In this case, deep thinking on the regional economy could best be served by focusing on the fundamentals first, not the outcomes. I ask each person worried about their local economy to consider easy things.
Start by asking the hardest questions first. Put yourself in the shoes of a bright young college graduate who has never been to your town before. Do you have what this person might want? Are there any urbanization amenities? Is there a place to hang out on weekends? Do you have recreational opportunities? These are tough questions--find a college student who is home this summer to help you answer them.
It gets easier. Do you have the type of place a young family would want to move to? How good are your schools? If they are below average (and half are) then you are in trouble.
If you have any schools at the very bottom, that's a huge red flag to families. One bad school signals problems for much of the system and, rightly or wrongly, tags the whole community.
It is increasingly difficult for school systems to hide bad schools. Data is more consistent and available, and Internet searches of schools are now among the first thing anyone relocating to a community does.
The sad truth is that lots of Indiana cities and towns have much better economies than their school systems can support. Good schools are a necessary condition for economic development.
The general condition of a community also matters a lot for young families. There are entire book series on what that means, but let me simplify it in one sentence. If it is easy and safe to walk around, get to the grocery and school, and to deliver your kids to a safe play date, your neighborhood aids economic development efforts.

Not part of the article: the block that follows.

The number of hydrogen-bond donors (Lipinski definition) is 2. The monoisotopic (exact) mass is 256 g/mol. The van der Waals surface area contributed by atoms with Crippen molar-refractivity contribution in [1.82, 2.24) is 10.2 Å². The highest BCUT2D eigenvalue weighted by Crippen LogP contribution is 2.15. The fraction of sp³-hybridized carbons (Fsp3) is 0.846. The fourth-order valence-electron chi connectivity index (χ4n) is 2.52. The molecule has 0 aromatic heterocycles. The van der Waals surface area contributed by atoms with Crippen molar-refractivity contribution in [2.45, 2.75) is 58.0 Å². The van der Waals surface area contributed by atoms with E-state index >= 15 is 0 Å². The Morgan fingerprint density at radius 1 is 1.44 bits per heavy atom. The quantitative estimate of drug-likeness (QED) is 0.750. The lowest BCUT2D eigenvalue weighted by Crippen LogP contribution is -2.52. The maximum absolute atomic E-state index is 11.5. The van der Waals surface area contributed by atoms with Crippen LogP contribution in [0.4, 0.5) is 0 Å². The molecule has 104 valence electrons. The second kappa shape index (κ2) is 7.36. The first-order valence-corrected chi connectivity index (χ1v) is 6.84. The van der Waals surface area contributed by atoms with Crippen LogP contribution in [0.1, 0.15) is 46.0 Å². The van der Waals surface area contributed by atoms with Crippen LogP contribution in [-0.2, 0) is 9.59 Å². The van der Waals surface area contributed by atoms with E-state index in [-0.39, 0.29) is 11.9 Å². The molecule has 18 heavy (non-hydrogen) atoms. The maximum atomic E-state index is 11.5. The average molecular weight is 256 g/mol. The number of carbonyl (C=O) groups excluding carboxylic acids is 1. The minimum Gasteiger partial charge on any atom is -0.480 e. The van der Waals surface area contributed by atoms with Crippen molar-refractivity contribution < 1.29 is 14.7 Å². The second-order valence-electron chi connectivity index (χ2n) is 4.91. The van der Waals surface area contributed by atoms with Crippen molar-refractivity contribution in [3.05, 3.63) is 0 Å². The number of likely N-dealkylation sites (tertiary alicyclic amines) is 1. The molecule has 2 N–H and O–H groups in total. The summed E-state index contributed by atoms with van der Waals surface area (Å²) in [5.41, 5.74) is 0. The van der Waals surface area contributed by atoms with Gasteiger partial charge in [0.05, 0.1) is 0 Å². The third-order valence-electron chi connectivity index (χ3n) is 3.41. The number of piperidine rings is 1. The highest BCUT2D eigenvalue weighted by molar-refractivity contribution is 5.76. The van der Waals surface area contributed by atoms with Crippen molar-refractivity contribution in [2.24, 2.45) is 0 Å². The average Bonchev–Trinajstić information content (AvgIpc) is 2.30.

How are your institutions? In most places, the houses of worship are a bonus because they have stuck to an effective strategic plan for a long time.
How is government working? If your property taxes are significantly out of balance with the quality of schools and communities, then you have a problem. This may be hard to measure, but the signs of it are pretty straightforward.
Has your community moved out of the 1960s and privatized trash pickup? Do you have the right mix of public workers?
In the 1960s, we had lots of fire risk, but little crime. Today we have lots of crime and few fires. Has your community made the adjustment?
Is someone in your community using a computer to record land deeds, or is your town hall still employing Amish-friendly technology? The list goes on.
Today, all eyes are on the economy. So, during this recession, these problems are far more visible than in times past.
This focus on the economy also makes the remedies easier to implement. Honestly identifying the challenges in our communities is the first step.
Hicks is director of the Center for Business and Economic Research at Ball State University. His column appears weekly. He can be reached at firstname.lastname@example.org. >